Why has the bitcoin price retreated in recent days?
The correction in the price of bitcoin, which occurred after reaching its all-time high near USD 69,000 just over two months ago, is still ongoing. Since last November 10, the first cryptocurrency by market capitalization has fallen 34.56% from that all-time high.
The pullback has been 10.71% to start the year, mainly due to bitcoin's poor performance in the first month of the year. As CryptoNews reported in early February, the BTC price had its worst January since 2018, with a 17% drop. After this significant drop, however, the first two weeks of February saw a 10.34% rebound in the price of BTC. Although the downward movement returned within the framework of price recovery, after the last four days, bitcoin has again seen a drop.
As highlighted by CryptoNews last mid-January, there is a close coupling of bitcoin price with traditional assets, as evidenced by the lower curve of the S&P 500 index.
This high correlation is detrimental to bitcoin as it would increase the influence of macroeconomic announcements on the cryptocurrency's price. On the other hand, this increasing similarity to traditional assets would decrease the attractiveness of bitcoin's inclusion in traditional asset portfolios.
Possible reasons for BTC's price decline
As reported by CryptoNews, last Thursday the 10th saw a moderate bitcoin price rally with the announcement of the worst rise in U.S. inflation in four decades. However, hours later, the information harmed both traditional assets and bitcoin. As a result, the former cryptocurrency closed that day with a loss of 1.8%.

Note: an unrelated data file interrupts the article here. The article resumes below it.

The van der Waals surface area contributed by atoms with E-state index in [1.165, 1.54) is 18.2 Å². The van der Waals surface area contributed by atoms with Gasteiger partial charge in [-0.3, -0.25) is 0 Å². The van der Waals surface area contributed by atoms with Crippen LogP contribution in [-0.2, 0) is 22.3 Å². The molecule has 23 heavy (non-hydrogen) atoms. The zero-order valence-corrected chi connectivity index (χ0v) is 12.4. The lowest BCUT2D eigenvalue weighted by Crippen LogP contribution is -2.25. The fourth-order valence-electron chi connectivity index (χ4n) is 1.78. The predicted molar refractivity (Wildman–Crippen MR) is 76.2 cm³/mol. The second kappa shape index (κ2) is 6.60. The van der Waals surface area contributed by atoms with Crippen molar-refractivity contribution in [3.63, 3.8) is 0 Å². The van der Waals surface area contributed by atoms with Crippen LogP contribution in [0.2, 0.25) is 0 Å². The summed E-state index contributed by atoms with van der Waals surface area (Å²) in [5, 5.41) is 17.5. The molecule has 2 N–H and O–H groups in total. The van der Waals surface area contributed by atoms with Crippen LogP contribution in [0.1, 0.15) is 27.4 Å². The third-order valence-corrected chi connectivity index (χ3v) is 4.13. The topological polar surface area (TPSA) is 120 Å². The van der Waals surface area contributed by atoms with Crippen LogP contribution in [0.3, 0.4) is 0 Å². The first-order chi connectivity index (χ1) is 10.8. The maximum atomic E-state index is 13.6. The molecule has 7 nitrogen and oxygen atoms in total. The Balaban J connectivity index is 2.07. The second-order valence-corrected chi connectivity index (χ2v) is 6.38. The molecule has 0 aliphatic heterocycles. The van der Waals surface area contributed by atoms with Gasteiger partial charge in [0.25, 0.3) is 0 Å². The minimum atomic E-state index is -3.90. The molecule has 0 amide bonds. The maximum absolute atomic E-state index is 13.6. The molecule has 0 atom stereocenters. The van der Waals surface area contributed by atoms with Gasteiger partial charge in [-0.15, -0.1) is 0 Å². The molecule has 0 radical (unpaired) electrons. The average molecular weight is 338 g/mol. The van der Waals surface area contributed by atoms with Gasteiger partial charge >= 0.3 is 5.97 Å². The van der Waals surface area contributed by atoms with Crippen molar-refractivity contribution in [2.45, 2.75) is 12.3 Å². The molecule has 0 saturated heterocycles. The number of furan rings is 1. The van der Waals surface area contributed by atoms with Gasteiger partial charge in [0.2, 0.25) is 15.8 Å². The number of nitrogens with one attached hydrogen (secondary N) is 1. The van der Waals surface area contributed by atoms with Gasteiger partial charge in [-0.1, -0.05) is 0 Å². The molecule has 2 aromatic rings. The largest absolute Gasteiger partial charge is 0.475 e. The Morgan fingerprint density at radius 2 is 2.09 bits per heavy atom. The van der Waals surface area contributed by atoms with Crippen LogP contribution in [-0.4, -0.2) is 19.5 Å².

By Friday 11, on the other hand, the increase in the political crisis, with the possibility of an armed conflict between Russia and Ukraine, affected traditional stocks around the world, including the price of bitcoin. As a result, not only did the cryptocurrency close in the red that Friday, but the losses continued, albeit to a lesser extent, over the weekend.
On the other hand, this Monday, the 14th, Glass node highlights that over the past two weeks, miners have stepped up sales of their BTC as the falling price makes their operations less profitable. The increase in sales, which is interpreted as downward pressure on the BTC price, could be associated with a renewal of mining equipment in search of greater efficiency.
CryptoNews published an analysis of the main corrections that have occurred since 2011, both in duration and magnitude, regarding the notorious bitcoin price reversals in the past.
One trend observed was decreasing the magnitude of the price decline in successive corrections. However, a significant increase in the duration of these is also apparent. The decrease in the magnitude of the declines could be associated with changes in bitcoin's volatility, which has been decreasing.
In previous bitcoin cycles, price variations were higher percentage-wise with lower prices and more volatility. In the 2017-2018 cycle, the price decline was close to USD 16,000, while in the recent May-July 2021 correction, the 55% drop represented a decline of over USD 35,000. While currently, the fall so far is 20%, which could suggest that we are primarily in a price consolidation and not in a downtrend.